It’s no secret to employers that the Equal Employment Opportunity Commission has taken a more provocative and confrontational approach to investigating and litigating claims of employment discrimination. But the EEOC’s treatment of Case New Holland, Inc. takes “pushing the envelope” to a new level. To make matters worse, a federal court has OK’d the EEOC’s
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EEOC amps up attack on background checks

On April 25, 2012, the Equal Employment Opportunity Commission (EEOC) issued its Enforcement Guidance on the Consideration of Arrest and Conviction Records in Employment Decisions Under Title VII of the Civil Rights Act of 1964. Although disclaiming any authority to prohibit employers from obtaining or using criminal history information concerning applicants or employees, the EEOC
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Not a ‘team player’… or sex discrimination?

From time to time, employers discharge employees because they’re “not a good fit” or “not a team player.” While these may be perfectly good reasons for ending someone’s employment, be aware that in some situations courts or jurors may believe the employer is using that explanation as a way to conceal a discriminatory motive.
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Cursing employee denied unemployment benefits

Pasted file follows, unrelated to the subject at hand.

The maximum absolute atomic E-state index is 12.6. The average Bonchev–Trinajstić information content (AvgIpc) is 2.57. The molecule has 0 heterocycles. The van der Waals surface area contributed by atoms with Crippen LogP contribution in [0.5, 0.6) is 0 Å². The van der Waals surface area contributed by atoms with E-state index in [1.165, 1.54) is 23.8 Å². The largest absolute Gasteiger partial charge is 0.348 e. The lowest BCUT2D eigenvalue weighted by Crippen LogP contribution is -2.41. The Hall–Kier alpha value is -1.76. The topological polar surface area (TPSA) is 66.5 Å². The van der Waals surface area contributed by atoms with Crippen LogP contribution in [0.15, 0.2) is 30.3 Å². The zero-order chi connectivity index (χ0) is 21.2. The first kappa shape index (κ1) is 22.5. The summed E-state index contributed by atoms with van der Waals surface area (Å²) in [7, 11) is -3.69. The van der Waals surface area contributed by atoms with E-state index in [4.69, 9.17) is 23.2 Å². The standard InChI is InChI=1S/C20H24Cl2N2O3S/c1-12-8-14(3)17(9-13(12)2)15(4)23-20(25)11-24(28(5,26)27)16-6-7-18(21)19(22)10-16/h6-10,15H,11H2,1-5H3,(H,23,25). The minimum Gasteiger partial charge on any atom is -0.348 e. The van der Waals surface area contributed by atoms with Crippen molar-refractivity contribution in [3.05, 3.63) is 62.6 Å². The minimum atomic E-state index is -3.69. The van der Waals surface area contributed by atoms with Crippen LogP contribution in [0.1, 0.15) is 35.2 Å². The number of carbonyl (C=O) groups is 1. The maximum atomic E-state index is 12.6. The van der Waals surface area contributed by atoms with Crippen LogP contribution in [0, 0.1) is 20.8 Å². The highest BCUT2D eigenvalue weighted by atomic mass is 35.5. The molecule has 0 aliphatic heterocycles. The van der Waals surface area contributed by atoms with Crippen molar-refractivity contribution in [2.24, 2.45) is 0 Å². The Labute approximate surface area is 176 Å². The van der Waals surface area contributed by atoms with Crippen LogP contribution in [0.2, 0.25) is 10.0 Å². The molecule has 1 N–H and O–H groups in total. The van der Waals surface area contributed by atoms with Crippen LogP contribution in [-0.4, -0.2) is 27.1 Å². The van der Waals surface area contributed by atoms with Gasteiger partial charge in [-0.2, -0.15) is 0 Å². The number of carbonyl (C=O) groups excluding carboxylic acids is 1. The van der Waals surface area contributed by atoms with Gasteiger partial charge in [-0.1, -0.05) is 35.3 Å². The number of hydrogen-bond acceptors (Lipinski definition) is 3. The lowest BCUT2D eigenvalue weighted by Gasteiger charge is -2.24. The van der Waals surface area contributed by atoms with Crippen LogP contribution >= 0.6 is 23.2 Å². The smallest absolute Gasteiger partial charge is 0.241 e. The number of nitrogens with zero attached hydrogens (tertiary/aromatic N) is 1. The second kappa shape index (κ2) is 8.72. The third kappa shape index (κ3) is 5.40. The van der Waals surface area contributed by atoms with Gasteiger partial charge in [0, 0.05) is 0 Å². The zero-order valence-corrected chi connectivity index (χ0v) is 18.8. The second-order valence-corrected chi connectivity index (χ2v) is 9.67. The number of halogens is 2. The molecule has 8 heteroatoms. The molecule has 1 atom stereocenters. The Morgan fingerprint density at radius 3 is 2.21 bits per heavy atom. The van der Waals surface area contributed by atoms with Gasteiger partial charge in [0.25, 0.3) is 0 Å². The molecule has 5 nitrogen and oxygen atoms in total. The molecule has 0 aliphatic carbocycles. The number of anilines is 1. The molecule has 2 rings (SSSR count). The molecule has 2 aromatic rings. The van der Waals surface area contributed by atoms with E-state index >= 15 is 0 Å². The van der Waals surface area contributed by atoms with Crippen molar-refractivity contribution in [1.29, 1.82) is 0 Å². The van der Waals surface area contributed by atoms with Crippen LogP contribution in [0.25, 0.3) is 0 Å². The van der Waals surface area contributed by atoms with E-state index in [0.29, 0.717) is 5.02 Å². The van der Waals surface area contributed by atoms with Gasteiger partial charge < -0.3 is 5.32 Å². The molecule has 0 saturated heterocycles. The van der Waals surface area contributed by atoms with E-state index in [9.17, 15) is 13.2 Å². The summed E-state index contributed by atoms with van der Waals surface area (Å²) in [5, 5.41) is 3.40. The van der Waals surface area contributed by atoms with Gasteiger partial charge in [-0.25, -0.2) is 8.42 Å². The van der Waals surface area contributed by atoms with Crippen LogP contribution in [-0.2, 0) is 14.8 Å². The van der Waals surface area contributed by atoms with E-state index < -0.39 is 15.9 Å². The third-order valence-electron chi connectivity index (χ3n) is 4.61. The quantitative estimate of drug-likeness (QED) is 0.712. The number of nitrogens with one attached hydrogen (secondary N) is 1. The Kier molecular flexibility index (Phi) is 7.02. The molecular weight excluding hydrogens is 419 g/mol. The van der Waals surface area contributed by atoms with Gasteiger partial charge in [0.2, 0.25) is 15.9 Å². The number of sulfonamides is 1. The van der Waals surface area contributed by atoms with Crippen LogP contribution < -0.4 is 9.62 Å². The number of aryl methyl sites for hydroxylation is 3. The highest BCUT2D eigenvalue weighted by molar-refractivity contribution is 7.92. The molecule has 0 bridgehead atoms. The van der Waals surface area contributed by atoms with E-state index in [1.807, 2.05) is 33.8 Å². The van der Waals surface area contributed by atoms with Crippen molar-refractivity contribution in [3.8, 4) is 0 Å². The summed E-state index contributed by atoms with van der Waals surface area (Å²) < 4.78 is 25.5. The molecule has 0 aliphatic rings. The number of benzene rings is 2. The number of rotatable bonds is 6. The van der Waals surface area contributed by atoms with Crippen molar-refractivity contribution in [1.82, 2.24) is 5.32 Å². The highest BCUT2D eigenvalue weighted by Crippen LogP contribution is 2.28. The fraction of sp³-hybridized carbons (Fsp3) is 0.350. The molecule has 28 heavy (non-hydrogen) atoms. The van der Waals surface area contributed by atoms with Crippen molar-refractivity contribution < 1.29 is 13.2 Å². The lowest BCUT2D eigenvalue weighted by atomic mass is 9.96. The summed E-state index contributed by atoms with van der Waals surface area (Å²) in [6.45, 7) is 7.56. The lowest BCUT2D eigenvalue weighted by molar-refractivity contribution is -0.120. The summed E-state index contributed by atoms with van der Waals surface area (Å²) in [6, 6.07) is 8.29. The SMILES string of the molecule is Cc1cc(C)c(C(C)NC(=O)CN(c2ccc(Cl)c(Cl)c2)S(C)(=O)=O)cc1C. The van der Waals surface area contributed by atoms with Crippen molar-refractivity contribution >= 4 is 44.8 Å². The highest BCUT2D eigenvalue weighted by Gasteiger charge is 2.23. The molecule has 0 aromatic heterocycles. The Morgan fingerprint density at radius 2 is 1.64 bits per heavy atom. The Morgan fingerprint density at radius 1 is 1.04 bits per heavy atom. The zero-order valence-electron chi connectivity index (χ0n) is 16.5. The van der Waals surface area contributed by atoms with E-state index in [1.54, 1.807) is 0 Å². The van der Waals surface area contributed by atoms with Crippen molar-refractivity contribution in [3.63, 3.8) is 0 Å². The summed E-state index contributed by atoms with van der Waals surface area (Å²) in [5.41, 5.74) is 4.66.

Hard to believe, but this spring was the first time an Oklahoma case answered the question whether offensive language directed by an employee toward a supervisor disqualifies the fired employee from receiving unemployment benefits. Like many employment questions, the answer is not as clear cut as you might expect. Throw-down at the car dealership Jeffrey
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Potential harassers not limited to employees

Employers are well aware of their obligation to act promptly to stop harassment or discriminatory behavior in the workplace when it is committed by employees. But this obligation can be more extensive. Employers are required to maintain a harassment-free workplace, and that can mean addressing inappropriate or harassing behavior directed toward employees by third parties,